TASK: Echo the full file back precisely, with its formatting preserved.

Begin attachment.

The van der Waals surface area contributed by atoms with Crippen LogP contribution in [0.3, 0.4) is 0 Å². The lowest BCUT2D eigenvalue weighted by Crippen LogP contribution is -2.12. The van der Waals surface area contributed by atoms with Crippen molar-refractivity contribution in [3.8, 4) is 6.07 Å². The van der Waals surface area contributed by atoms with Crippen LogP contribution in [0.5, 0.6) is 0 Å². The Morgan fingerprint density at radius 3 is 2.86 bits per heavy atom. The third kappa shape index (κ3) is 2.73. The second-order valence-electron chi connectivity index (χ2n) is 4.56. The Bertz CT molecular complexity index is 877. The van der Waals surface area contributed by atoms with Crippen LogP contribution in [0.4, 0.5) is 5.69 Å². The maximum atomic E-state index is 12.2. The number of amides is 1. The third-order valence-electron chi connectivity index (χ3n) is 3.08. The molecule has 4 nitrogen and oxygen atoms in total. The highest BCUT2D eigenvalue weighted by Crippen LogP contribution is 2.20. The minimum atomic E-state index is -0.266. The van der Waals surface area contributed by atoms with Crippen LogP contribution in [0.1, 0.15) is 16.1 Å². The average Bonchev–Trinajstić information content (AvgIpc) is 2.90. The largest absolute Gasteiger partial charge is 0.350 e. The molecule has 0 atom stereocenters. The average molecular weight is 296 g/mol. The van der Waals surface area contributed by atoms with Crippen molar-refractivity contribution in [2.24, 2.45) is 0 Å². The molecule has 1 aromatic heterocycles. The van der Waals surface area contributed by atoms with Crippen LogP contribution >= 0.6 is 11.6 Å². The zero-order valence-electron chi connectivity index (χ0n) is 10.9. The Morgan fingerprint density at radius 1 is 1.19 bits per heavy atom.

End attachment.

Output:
The van der Waals surface area contributed by atoms with Crippen LogP contribution in [0.3, 0.4) is 0 Å². The lowest BCUT2D eigenvalue weighted by Crippen LogP contribution is -2.12. The van der Waals surface area contributed by atoms with Crippen molar-refractivity contribution in [3.8, 4) is 6.07 Å². The van der Waals surface area contributed by atoms with Crippen LogP contribution in [0.5, 0.6) is 0 Å². The Morgan fingerprint density at radius 3 is 2.86 bits per heavy atom. The third kappa shape index (κ3) is 2.73. The second-order valence-electron chi connectivity index (χ2n) is 4.56. The Bertz CT molecular complexity index is 877. The van der Waals surface area contributed by atoms with Crippen LogP contribution in [0.4, 0.5) is 5.69 Å². The maximum atomic E-state index is 12.2. The number of amides is 1. The third-order valence-electron chi connectivity index (χ3n) is 3.08. The molecule has 4 nitrogen and oxygen atoms in total. The highest BCUT2D eigenvalue weighted by Crippen LogP contribution is 2.20. The minimum atomic E-state index is -0.266. The van der Waals surface area contributed by atoms with Crippen LogP contribution in [0.1, 0.15) is 16.1 Å². The average Bonchev–Trinajstić information content (AvgIpc) is 2.90. The largest absolute Gasteiger partial charge is 0.350 e. The molecule has 0 atom stereocenters. The average molecular weight is 296 g/mol. The van der Waals surface area contributed by atoms with Crippen molar-refractivity contribution in [2.24, 2.45) is 0 Å². The molecule has 1 aromatic heterocycles. The van der Waals surface area contributed by atoms with Crippen LogP contribution >= 0.6 is 11.6 Å². The zero-order valence-electron chi connectivity index (χ0n) is 10.9. The Morgan fingerprint density at radius 1 is 1.19 bits per heavy atom.